Conduct disorder (CD) is defined by the Diagnostic and Statistical Manual of Mental Disorders, fourth edition/text revision (DSM-IV-TR), as a repetitive and persistent pattern of behavior that violates the rights of others or violates major age-appropriate societal norms or rules. These behaviors fall into four main categories: (1) aggressive conduct that threatens physical harm to people or animals, (2) nonaggressive conduct that causes property loss or damage, (3) deceitfulness and theft, and (4) serious violations of rules. DSM-IVTR also makes the distinction between children who begin showing severe antisocial and aggressive behaviors before age 10 (i.e., childhood onset) and those who do not show severe conduct problems before age 10 (i.e., adolescent onset).
Research on the development of conduct problems has uncovered a large number of risk factors associated with CD. These risk factors include dispositional characteristics located within the child (e.g., biological abnormalities, predisposing personality traits, cognitive deficits), as well as factors involving the child’s social context (e.g., dysfunctional parenting practices, peer rejection, impoverished living conditions). Research suggests that risk factors have a cumulative effect on the development of problem behavior, with risk increasing in a linear manner from the presence of no risk factors to the presence of six or more risk factors.
Research has also suggested that not all children with CD develop their behavioral problems due to the same causal factors. For example, children in the childhood-onset group are characterized by a number of dispositional risk factors such as difficult temperament, impulsivity, low intelligence, and other cognitive deficits that act to exacerbate existing contextual risk factors (e.g., family dysfunction, impoverished living conditions) to place them at a greater risk for later maladjustment. Recent research also suggests that childhood-onset children can be further divided into (a) those who show a deficit in conscience development and are characterized by a callous and unemotional interpersonal style and (b) those who show very impulsive and emotionally dysregulated behaviors without a callous and unemotional style.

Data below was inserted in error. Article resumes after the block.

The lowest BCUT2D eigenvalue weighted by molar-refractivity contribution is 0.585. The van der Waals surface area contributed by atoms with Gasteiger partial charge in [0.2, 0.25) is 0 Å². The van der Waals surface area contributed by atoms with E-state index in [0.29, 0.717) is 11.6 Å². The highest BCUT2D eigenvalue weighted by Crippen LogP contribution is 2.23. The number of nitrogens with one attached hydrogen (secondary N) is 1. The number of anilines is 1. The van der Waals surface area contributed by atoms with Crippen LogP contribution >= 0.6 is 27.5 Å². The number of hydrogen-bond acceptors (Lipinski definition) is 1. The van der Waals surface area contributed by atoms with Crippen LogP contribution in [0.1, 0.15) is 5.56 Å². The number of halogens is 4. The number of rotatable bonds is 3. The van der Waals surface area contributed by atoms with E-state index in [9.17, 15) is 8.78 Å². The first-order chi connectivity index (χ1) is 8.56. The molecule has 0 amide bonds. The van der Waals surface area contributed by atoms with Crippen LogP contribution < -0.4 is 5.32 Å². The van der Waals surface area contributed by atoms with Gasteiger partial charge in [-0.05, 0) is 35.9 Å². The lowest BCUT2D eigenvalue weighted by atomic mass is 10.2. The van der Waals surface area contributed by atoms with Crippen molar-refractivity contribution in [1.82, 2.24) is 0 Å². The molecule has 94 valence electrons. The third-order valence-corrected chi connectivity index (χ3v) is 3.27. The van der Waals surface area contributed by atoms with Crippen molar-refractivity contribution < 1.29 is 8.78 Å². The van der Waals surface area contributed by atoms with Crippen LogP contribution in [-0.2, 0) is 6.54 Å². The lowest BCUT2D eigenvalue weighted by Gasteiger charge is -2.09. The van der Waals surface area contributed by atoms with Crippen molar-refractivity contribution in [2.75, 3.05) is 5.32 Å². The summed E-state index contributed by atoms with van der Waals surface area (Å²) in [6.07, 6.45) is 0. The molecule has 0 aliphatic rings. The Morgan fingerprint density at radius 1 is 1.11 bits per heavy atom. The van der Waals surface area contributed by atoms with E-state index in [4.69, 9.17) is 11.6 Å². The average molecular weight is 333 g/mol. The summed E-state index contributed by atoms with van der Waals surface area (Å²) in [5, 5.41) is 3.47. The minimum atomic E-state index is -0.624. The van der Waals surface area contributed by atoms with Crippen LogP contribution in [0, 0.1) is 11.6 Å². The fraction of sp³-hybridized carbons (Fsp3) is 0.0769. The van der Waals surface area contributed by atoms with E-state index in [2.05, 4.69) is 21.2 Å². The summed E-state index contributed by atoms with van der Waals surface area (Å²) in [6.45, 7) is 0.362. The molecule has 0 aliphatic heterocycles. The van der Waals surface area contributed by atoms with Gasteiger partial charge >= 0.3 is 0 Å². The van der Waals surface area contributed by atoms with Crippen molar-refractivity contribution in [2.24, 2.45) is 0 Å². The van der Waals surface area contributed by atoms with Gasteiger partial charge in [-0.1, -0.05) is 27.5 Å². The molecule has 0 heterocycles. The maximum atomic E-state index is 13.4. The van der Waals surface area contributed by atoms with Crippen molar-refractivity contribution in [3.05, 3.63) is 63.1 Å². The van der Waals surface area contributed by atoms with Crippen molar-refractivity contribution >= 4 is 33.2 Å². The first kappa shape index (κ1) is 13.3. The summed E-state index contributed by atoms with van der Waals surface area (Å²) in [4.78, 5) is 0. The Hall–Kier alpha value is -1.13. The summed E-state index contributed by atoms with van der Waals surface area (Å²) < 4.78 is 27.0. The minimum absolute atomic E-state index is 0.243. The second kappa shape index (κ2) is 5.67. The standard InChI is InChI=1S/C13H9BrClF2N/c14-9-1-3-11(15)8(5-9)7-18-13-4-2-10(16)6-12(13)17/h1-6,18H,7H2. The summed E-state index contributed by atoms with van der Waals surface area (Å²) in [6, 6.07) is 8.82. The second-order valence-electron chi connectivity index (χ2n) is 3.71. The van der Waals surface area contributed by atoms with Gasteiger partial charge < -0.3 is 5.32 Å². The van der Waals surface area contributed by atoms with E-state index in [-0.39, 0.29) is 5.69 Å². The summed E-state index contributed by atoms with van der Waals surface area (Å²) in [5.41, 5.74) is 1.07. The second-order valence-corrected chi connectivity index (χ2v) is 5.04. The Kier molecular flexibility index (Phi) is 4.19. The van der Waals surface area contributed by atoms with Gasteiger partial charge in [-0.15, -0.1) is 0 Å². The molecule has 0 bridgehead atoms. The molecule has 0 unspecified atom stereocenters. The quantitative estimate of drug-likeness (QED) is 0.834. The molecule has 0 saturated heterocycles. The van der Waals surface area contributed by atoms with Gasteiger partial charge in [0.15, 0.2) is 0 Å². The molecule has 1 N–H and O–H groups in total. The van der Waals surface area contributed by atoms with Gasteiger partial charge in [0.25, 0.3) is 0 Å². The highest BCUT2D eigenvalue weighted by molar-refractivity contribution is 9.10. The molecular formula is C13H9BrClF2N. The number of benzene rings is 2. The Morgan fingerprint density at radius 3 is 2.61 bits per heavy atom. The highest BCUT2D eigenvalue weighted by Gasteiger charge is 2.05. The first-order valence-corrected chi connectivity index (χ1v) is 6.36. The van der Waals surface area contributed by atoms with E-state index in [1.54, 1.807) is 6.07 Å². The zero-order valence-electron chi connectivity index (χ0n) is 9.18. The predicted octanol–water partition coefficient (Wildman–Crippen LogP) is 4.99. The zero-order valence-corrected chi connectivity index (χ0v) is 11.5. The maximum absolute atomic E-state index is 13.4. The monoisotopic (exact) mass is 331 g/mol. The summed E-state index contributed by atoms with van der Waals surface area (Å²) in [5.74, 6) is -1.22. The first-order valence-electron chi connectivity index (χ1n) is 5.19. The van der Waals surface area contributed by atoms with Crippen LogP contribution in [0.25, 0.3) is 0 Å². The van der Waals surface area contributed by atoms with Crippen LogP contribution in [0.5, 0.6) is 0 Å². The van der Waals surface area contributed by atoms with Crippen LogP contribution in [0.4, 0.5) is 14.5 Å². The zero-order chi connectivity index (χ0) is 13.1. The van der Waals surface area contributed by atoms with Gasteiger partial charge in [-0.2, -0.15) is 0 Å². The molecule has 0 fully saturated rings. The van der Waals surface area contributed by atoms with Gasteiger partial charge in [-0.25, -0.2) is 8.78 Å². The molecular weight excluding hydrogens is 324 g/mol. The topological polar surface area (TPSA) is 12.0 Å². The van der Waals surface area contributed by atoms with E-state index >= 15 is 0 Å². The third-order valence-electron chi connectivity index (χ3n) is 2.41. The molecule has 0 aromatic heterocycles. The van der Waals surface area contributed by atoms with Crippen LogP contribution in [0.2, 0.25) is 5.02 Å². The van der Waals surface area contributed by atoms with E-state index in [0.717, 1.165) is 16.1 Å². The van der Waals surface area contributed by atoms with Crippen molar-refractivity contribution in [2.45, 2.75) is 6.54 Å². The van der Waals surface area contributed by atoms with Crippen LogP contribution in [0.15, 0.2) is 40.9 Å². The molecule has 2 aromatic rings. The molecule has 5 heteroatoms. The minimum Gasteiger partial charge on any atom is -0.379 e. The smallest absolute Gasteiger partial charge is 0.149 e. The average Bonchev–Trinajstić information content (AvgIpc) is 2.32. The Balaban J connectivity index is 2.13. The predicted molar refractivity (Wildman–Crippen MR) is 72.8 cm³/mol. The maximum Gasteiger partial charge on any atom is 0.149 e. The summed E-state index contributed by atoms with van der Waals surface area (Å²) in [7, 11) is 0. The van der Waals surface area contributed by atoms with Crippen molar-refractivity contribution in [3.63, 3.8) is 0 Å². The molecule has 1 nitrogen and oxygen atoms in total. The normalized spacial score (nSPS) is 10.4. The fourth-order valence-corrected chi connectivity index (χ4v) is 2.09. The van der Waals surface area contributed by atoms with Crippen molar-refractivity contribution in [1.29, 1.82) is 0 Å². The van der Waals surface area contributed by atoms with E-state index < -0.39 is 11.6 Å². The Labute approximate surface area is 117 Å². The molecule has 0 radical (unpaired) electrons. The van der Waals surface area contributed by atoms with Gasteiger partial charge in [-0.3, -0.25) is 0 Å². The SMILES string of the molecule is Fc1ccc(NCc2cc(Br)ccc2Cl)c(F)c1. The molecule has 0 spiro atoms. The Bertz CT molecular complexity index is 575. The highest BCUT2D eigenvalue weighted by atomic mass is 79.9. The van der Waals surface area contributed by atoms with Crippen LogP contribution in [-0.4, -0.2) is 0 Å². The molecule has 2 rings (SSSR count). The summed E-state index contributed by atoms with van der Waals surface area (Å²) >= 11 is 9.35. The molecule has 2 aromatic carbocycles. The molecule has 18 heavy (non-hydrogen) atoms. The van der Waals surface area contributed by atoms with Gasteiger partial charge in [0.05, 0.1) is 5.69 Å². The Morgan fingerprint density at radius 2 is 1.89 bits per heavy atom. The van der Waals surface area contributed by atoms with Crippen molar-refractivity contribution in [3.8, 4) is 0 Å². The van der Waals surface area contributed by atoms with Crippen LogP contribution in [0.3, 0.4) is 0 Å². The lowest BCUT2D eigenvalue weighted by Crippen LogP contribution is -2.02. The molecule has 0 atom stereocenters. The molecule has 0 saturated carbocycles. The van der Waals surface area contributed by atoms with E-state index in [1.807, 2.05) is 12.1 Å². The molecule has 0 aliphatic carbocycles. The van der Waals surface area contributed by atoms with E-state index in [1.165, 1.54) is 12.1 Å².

In contrast, youth in the adolescent-onset subgroup do not consistently show these risk factors. The conduct problems of adolescent-onset children are thought to be an exaggeration of the normative developmental process of identity formation that takes place in adolescence. If they do differ from other children, it seems primarily to be in showing greater affiliation with delinquent peers and scoring higher on measures of rebelliousness and authority conflict. The distinction between childhood-onset and adolescent onset trajectories to CD is a very influential model for explaining the different pathways through which children may develop severe conduct problems. However, it is important to note that clear differences between children in the two pathways are not always found, and the applicability of this model to girls requires further testing.
Reviews of the treatment outcome literature have documented four treatments with proven effectiveness for reducing conduct problems in youth: (1) contingency management programs, (2) parent management training (PMT), (3) cognitive-behavioral programs, and (4) use of stimulant medication. Although each of these four interventions has proven to be effective in reducing conduct problems, even these treatments have a number of substantial limitations. These limitations have led researchers to propose the use of comprehensive and individualized treatments that take into account the different developmental pathways that children with CD have been shown to follow. Recognizing these developmental pathways can aid the clinician in determining which causal processes may be involved in the development of CD for a particular child and can guide decisions as to the most important targets of interventions. Furthermore, knowledge of the developmental course of CD allows for the implementation of interventions as early as possible in the developmental sequence.
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